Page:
PETER VAN ONSELEN: We’re talking to Saul Eslake, live from Hobart. We’re going to take a quick break here on Australian Agenda. When we come back we’ll talk to him about an issue that he has long argued for – negative gearing changes. Labor has proposed a model to do just that. The government claims that it will rip the heart out of the housing sector. We’ll get Saul Eslake’s response when we come back.
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PETER VAN ONSELEN: Welcome back, you’re watching Australian Agenda. We’ve been speaking to Saul Eslake live out of Hobart. Saul, I want to ask you about I guess the one that I’m most curious to get your reaction on. I know you’ve long argued for the economics of changing negative gearing in this country. Labor has put up a scheme that I know isn’t your ideal scheme, but I think I quoted earlier to Chris Bowen you saying that there’s no point making perfect the enemy of the good. A two-pronged question for you. Firstly, what do you think of the government’s attacks in the context of the scheme that Labor has proposed, and secondly, what are the elements to Labor’s scheme that are perhaps economically good but they don’t want to talk about – things that are perhaps politically difficult but you see as good economics nonetheless?
SAUL ESLAKE: Well, again, let me try and take that in two parts, Peter. The government’s response to Labor’s proposal I would characterise as both shameless and shameful. Shameless because it is just repeating the scare campaigns that the property industry have run ever since Paul Keating and Bob Hawke temporarily abolished negative gearing in the mid-1980s and almost everything they say is completely without factual foundation. The allegations as to what allegedly happened to rents during that period, now almost 30 years ago, have always been scandalously false in my view. To say that rents went up across the country and landlords went on strike – there’s no factual foundation for that at all. Indeed, even the BIS Shrapnel modelling that the property industry likes to cite in its favour concedes that in the final page of that report that came out.
Likewise, the claims that negative gearing is something that’s only done by people on taxable incomes of less than $80,000 – although they usually drop the word ‘taxable’ from that comment when they’re making it, as if somehow that made it right – but that is also trying to say that it’s just simply people of modest means. They always say, “Trying to get ahead”, without saying of whom they’re trying to get ahead, even though the answer is usually, in practice, their own children – and we’ll come to that when we talk about some of the effects of Labor’s policy here.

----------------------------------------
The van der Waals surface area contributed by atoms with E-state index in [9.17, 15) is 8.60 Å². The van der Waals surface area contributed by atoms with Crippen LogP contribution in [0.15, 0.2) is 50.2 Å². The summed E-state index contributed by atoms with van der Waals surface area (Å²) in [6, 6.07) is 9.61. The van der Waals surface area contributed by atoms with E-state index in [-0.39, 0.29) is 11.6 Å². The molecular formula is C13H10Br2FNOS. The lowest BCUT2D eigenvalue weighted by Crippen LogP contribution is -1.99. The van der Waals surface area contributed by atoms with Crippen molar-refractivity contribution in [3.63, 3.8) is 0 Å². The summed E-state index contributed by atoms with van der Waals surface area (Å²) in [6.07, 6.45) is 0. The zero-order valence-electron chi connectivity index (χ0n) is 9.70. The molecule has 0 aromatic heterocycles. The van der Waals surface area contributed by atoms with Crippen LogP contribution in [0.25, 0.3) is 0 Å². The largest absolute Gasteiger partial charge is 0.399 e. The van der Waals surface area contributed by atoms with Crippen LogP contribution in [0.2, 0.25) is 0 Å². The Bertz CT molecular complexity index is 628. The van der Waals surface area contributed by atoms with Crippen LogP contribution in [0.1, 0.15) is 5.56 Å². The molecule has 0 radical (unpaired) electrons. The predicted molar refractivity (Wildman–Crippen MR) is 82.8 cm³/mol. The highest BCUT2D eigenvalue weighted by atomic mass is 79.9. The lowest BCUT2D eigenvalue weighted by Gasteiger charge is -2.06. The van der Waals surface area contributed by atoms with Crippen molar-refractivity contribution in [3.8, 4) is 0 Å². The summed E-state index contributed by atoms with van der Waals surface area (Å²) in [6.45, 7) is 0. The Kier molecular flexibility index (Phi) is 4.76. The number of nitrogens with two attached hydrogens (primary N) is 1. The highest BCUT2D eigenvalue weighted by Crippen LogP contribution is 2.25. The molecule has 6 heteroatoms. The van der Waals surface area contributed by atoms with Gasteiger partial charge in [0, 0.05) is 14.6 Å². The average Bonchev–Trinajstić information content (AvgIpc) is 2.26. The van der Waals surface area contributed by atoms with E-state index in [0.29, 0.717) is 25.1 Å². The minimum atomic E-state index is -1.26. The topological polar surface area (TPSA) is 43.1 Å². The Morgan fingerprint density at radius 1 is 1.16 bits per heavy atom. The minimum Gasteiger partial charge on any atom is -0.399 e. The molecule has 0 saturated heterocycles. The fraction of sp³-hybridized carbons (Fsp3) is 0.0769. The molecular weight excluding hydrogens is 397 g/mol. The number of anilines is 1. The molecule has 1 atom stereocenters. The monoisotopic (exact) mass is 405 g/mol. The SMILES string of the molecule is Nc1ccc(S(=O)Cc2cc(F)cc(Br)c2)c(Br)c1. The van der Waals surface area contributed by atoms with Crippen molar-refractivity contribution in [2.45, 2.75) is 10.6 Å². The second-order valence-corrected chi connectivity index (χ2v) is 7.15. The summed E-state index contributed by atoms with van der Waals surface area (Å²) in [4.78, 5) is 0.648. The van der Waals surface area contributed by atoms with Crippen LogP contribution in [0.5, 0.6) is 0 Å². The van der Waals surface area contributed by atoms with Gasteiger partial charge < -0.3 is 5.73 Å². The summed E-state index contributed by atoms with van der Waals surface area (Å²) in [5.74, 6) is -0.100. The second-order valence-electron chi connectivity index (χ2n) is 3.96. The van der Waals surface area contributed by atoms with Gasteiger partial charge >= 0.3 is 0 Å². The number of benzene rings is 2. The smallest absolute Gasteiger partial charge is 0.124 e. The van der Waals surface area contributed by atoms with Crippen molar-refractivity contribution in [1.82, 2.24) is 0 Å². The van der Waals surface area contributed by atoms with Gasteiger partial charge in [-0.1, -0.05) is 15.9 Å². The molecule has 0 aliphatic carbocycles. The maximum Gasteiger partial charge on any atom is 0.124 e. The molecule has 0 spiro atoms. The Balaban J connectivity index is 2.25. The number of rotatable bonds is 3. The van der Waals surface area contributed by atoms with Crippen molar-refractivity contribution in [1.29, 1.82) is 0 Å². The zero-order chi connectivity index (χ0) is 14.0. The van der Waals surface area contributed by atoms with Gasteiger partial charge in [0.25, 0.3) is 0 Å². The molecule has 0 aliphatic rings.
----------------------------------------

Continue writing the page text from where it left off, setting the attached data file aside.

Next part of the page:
Whereas what the taxation statistics clearly show is that someone in the top income tax bracket – that is, with a taxable income in excess of $180,000 – is almost three times as likely to engage in – or to have a negatively geared property investment or, indeed, more than one negatively geared property investment, than someone with a taxable income of less than $80,000. The same figures actually show that there are several thousand people with no taxable income at all who have a negatively geared property and who claim an average of about $15,000 per annum in interest on it, which goes to show that the taxable incomes that people have often have very little bearing on their capacity to service a loan. So the kind of things the government is saying about who does negative gearing are very, I think, inaccurate.
The third reason that I think the campaign is shameless is the false assertions they make about the impact that changing the tax treatment of negative gearing would have on the housing market in Australia. Let’s remember that over 90% of geared investors buy an established property. So to say that negative gearing does anything material at all to increase the supply of housing is, I think, quite false. What negative gearing has done over a long period of time has been to push the price of properties upwards to the detriment of those who want to get into housing as homeowners. That’s, I think, why, as there’s a greater recognition of the difficulties that young adults are having in becoming homeowners, that Labor has found that their proposal hasn’t been as politically damaging to them as perhaps people would have suggested, say, five or six years ago, which was why Wayne Swan as Treasurer was so eager to rule out any changes to negative gearing, even though the Henry Review actually hadn’t recommended it near-term.
What I think Labor’s policy will do, first of all, is not to put downward pressure on the price of housing because, for that to happen, you would need to see those with negatively geared properties sell their properties, and by grandfathering negative existing investors they will, if anything, be motivated to hang on to their properties for longer, rather than to sell them, as Chris Bowen acknowledged.